Paul Harris’s primary research interest has been in discerning how young children learn from listening to what other people say as well as from sensory explorations. He has found that, by thirty months of age, children competently update and enrich their ideas about how the world works on the basis of both firsthand experience and the testimony of others. They do so primarily through questioning. Previous theorists (e.g. Jean Piaget) believed that children ask questions because they want to understand how things work. However, Harris discovered that children also seek information when they notice an anomaly – something that doesn’t fit or make sense – in the world around them, and they are capable of noticing anomalies before their first birthdays. They probe these anomalies by asking series of questions designed to elicit new information that they then use to refine their ideas. If their inquisitiveness is rebuffed, they lose interest or assume that the topic is “off limits” and learn to avoid it.
Piaget believed that young children are too willing to believe anything adults tell them, and therefore adults should turn questions back to children for autonomous responses. The Godly Play approach to faith formation operates with Piaget’s theory as background. What Harris’s work suggests is that this approach deprives young children of the tools of self-initiated serial questions and elicited social testimony, leaving them to puzzle alone over the anomalies they encounter in Bible stories and faith communities. This means we should be using faith formation methods that encourage children to develop persistent curiosity about the more systematic side of beliefs and practices alongside Godly Play programs.
Harris also has found that preschoolers will imitate social conventions when they are invited to do a task an adult has demonstrated. Even when children can see no useful reason for certain actions, they assume the demonstrator has some invisible but important cultural knowledge. Thus, children discern cultural norms of behavior well before they comprehend their meaning. Furthermore, when three-year-olds receive encouragement from adults to imagine a possibility that defines their assumptions about how something should work (e.g. imagine a ball dropped in a box coming out of a different hole than the one directly below its entry point), they are more likely to overcome their bias toward a preconceived outcome (e.g. balls drop straight down) than if they simply witness the actual outcome or are told what the outcome will be. Inviting children to imagine another outcome opens children’s minds to new possibilities.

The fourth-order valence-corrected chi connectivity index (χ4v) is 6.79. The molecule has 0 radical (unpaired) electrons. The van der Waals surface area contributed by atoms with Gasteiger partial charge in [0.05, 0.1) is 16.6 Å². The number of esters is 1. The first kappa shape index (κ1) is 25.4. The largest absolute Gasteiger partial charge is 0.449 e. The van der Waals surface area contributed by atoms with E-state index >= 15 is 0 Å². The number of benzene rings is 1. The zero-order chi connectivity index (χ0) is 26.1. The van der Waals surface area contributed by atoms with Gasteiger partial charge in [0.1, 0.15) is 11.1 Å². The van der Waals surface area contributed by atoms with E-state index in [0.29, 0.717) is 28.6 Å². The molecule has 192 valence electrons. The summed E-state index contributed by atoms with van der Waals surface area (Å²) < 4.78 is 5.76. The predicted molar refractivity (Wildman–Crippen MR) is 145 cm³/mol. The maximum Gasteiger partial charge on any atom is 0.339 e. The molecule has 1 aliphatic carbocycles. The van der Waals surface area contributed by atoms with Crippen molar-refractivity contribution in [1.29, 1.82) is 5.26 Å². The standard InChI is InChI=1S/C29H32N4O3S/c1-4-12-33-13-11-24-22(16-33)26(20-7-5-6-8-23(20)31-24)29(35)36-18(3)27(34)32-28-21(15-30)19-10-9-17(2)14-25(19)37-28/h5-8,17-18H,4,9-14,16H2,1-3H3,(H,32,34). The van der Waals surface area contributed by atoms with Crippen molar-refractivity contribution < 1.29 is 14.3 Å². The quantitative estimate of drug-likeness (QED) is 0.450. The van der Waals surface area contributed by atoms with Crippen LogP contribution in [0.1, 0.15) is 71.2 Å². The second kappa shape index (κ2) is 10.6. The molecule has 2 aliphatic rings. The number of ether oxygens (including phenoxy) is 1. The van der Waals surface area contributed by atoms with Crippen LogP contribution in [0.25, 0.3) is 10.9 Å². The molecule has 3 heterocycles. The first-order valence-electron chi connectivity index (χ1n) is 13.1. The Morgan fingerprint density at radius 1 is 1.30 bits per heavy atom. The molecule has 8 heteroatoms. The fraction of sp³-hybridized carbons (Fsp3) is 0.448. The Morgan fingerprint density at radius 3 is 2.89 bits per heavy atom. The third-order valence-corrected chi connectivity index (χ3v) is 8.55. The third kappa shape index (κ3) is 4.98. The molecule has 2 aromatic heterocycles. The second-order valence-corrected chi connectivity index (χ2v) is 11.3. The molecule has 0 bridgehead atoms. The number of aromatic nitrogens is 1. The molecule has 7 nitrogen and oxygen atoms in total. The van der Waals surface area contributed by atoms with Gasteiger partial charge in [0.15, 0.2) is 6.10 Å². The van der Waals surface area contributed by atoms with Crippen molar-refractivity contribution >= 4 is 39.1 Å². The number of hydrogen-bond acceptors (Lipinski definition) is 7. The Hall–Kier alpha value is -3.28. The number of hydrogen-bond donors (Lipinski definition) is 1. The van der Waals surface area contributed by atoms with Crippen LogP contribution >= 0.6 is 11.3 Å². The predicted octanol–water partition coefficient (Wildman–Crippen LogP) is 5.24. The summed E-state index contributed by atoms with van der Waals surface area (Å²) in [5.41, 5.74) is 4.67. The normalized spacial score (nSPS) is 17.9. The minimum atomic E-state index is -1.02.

Harris’s findings remind us that we need to provide regular demonstrations of religious practices as part of young children’s faith formation. Demonstrations encourage children to develop testimony-based understandings of what Christian people do and say. Preschoolers will be quick to imitate adult faith practices because they trust that adults know what those actions mean even if the child does not. Furthermore, young children need adult prompting to see God’s presence in the world, since “God” is not a concrete object they can observe. When caregivers offer theological explanations for seemingly inexplicable outcomes (e.g. God, via gravity, explains why balls go up and come down), children imagine God playing with them and feel God’s presence.
The work of Paul Bloom and Paul Harris is part of a vast amount of new research available to Christian educators as we seek to update our understandings and practices of ministry with young children. To learn more about their work, check out Just Babies: The Origins of Good and Evil (Bloom, 2013) and Trusting What You’re Told: How Children Learn from Others (Harris, 2012).
Karen-Marie Yust is the author of Real Kids, Real Faith and the co-president of the International Association of Children’s Spirituality. She teaches Christian education and spiritual formation at Union Presbyterian Seminary in Richmond, VA and welcomes conversation via firstname.lastname@example.org or (804) 278-4203.
Are you joining us in Denver this week at the Annual Event? There are some amazing workshops and plenaries scheduled. We’d love your suggestions about innovative faith formation ideas you discover, so we can share them on the Advocate blog. Look for a suggestion form on the tables during Saturday’s breakfast and corporation meeting.